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Self Portraits: Contributor Series

Recently contributor Leslie Belloso was invited to give the commencement speech at Crisfield High School in Maryland. Her speech below contains more than just advice for high school seniors, it is a moving description of her life so far and the lessons she has learned living it. We create our destinies through the choices we make or as Leslie would say, “you are the painter of your self portrait.”

“You are the painter of your self portrait.”


Self Portrait by author Leslie Bellos0

Commencement Speech 2016:

How did I get here, with all of you, tonight? I was born on the other side of the planet, in the Philippines, but my parents chose Crisfield.

Here’s my story: When we were ready to settle down in America, as you can imagine, after living in the tropics my mom’s hometown in northern Michigan was way too cold, so we couldn’t move there. But we couldn’t go too far south because she wanted all four seasons. My father who is a surgeon wanted someplace safe and small. Most importantly, Dad loves his seafood, so when he heard the crab cakes here are the best in the world and met the friendly people he said “That’s it! We’re moving to Crisfield!” That’s how we came to Crisfield in 1983. My brother and I who are half Asian comprised the 3% Asian population of Woodson Middle school. Do the math—it’s kind of funny. This town has been very good to my family and I had a really nice childhood here. Crisfield is a big part of who I am.

I’ve been thinking a lot about what would be most useful to hear as a graduating senior. I think it is this: to remind you that you have the power of choice. With this choice you are the creator of your story; or in painting terms, you are the painter of your self-portrait

Let me explain: after high school I went to college, then medical school for 4 years, then medical residency for 3 years. For several months I spent every three or four nights in the hospital, training for the profession of medicine. In my 20’s, I created this self portrait—me as a doctor. However, underneath I knew there was a different painting, and eventually I made a choice to change my self portrait—I decided to back to art school

As you can imagine people offer me their opinions on this choice all the time! I hear:

“You mean you’ve spent all those years and money to become a doctor and you’re not going to practice medicine? I wouldn’t quit that day job!”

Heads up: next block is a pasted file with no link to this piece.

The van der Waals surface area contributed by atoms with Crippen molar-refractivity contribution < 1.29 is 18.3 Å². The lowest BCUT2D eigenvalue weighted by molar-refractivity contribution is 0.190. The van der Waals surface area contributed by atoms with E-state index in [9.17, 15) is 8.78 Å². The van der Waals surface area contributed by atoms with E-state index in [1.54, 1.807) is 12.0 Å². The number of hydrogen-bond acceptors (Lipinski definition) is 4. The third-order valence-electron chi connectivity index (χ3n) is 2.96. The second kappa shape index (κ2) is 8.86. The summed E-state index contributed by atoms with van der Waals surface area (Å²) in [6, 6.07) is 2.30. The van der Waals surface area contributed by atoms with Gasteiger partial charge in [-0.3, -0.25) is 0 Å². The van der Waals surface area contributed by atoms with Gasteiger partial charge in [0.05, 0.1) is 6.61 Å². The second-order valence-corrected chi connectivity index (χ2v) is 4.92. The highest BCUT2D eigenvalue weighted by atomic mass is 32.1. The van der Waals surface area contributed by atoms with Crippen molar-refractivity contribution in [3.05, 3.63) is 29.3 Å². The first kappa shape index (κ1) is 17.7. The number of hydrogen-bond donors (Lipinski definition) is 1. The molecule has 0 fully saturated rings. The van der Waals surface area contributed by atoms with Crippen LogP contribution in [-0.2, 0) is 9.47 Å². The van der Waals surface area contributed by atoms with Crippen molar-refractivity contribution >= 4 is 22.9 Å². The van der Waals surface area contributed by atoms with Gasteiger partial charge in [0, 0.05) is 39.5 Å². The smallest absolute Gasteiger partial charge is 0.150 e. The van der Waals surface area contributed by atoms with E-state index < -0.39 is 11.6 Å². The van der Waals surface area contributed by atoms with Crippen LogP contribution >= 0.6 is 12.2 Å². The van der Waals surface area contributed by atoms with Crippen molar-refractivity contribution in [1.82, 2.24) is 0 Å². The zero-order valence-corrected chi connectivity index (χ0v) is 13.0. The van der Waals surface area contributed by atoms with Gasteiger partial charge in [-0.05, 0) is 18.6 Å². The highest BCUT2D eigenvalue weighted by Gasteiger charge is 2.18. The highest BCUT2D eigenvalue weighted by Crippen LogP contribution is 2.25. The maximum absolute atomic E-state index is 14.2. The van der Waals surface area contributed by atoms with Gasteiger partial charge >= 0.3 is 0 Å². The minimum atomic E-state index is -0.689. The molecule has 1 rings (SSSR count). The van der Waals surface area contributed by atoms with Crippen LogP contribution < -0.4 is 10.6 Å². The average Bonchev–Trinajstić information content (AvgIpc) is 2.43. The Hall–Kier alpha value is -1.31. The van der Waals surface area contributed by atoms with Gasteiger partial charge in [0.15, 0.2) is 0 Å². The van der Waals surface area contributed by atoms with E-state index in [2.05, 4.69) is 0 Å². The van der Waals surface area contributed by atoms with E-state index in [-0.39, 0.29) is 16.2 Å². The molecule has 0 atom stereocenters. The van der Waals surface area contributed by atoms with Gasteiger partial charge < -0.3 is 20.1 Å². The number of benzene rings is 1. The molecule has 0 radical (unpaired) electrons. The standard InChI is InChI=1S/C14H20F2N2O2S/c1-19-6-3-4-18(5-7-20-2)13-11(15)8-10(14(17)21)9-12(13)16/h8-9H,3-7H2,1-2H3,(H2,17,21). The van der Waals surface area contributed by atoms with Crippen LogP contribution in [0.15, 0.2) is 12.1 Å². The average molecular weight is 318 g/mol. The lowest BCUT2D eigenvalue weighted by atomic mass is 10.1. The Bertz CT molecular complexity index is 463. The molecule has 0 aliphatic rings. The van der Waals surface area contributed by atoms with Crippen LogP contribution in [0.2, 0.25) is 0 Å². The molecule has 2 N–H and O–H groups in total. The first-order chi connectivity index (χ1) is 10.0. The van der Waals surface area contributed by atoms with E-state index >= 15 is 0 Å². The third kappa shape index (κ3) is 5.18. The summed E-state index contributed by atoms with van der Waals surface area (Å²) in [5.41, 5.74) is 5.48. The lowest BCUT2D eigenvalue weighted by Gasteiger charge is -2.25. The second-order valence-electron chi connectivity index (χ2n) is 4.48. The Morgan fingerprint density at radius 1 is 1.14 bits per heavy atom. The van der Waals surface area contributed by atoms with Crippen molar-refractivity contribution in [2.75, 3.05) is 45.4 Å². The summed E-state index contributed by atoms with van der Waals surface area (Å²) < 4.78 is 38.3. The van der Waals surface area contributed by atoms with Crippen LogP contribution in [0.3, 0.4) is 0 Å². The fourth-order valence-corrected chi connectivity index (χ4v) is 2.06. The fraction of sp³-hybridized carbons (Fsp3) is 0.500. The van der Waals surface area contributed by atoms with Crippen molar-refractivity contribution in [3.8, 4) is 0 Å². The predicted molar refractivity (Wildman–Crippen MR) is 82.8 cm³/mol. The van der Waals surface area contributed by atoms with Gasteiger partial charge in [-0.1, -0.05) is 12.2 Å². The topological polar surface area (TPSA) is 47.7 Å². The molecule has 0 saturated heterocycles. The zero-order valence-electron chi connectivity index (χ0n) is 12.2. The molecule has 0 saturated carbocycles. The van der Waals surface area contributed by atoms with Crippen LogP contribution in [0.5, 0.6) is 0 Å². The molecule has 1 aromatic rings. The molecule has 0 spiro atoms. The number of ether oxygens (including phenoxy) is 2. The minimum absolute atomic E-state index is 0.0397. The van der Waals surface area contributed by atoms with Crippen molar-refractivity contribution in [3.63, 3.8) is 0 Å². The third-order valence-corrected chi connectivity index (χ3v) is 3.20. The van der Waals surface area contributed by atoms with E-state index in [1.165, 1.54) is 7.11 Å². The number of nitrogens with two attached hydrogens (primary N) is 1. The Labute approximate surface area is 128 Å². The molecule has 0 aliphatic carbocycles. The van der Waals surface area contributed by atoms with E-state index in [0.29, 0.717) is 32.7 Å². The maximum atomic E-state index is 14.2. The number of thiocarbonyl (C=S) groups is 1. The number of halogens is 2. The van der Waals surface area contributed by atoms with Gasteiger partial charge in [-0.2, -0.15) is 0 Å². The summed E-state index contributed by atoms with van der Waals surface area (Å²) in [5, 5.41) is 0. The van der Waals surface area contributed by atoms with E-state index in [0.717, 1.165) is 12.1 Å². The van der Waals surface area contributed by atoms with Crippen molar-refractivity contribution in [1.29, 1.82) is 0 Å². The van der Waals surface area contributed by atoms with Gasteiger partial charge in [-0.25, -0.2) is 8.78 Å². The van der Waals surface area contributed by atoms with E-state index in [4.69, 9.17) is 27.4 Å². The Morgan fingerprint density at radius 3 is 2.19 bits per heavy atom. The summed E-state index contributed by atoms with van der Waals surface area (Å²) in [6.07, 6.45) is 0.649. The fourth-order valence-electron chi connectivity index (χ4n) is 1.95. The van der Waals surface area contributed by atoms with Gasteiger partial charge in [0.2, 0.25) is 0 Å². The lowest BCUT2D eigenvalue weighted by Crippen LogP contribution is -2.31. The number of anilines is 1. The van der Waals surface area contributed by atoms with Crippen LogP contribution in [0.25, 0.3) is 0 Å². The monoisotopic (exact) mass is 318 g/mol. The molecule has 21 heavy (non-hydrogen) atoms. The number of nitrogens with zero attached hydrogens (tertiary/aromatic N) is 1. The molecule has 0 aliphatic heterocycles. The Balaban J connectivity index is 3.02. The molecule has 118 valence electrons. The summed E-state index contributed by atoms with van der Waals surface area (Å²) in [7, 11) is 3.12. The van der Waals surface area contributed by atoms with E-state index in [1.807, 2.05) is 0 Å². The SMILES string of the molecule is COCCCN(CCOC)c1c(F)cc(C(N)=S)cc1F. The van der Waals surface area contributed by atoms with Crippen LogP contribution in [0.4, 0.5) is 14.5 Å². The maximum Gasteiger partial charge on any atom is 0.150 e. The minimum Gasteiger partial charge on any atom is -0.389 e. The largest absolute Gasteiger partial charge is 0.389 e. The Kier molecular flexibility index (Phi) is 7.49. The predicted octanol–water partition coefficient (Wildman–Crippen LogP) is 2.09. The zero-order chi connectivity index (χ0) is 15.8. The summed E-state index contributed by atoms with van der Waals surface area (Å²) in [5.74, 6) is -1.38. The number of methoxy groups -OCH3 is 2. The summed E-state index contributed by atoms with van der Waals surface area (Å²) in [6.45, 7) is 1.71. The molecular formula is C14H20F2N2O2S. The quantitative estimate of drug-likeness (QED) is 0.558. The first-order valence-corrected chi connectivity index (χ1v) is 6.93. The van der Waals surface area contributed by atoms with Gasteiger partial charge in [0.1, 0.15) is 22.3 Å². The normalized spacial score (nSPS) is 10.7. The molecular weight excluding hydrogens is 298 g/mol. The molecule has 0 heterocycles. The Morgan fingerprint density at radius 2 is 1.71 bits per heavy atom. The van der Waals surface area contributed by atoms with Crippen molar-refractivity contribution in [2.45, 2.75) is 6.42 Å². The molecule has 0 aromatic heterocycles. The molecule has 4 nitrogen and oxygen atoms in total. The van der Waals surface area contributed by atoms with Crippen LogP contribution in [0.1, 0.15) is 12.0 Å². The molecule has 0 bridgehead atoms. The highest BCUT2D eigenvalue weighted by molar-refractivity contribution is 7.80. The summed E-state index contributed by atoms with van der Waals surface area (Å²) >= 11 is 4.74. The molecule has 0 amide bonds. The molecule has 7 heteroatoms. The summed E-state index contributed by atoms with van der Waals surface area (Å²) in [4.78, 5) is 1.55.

But I didn’t let that stop me from pursuing my deep and consuming interest in art. I keep painting my new portrait and the advice keeps coming. Now I hear comments about my paintings, many from friends and family:


Here are some examples:

  • “That’s great!”
  • “You’re so talented”
  • “That looks just like a photograph!”
  • “You are amazing for someone who hasn’t had any training!”
  • “Wow! I really love that frame!”
  • “I really like it better when you paint flowers.”
  • “I was wondering if you’d fix that area of the painting.”

Here’s some other things addressed to me:

  • “We regret to inform you that you have not been chosen for our masters of fine arts program…”  and…
  • “Among the many paintings submitted for our competition yours was not selected…”

You can see, it’s up to me how to react to these comments. This is where the power of choice comes in: I can give these comments power over me and go back to my day job
or I can say “Thank you for the advice, noted” and decide my next move. This is where I give you my second piece of advice: Do not take things personally (I will return to this point.)

People often talk about going out and finding yourself. Forget finding yourself—you’re right here! Who are you, now, today? What does your self portrait look like? Are you wild and colorful like a Van Gogh? Are you mixed up like a Picasso? Do you have a unibrow like Frida Kahlo? But seriously I guarantee that if I ask “Who are you?” Images start popping up in your head. Where do these come from? They’re just sketches! But we believe they’re the finished portrait. That’s kind of a big deal: we believe these are the final work, but your canvas is so much bigger. And is it possible to ever really know who you are? So, what do we do now? What if these sketches are wrong?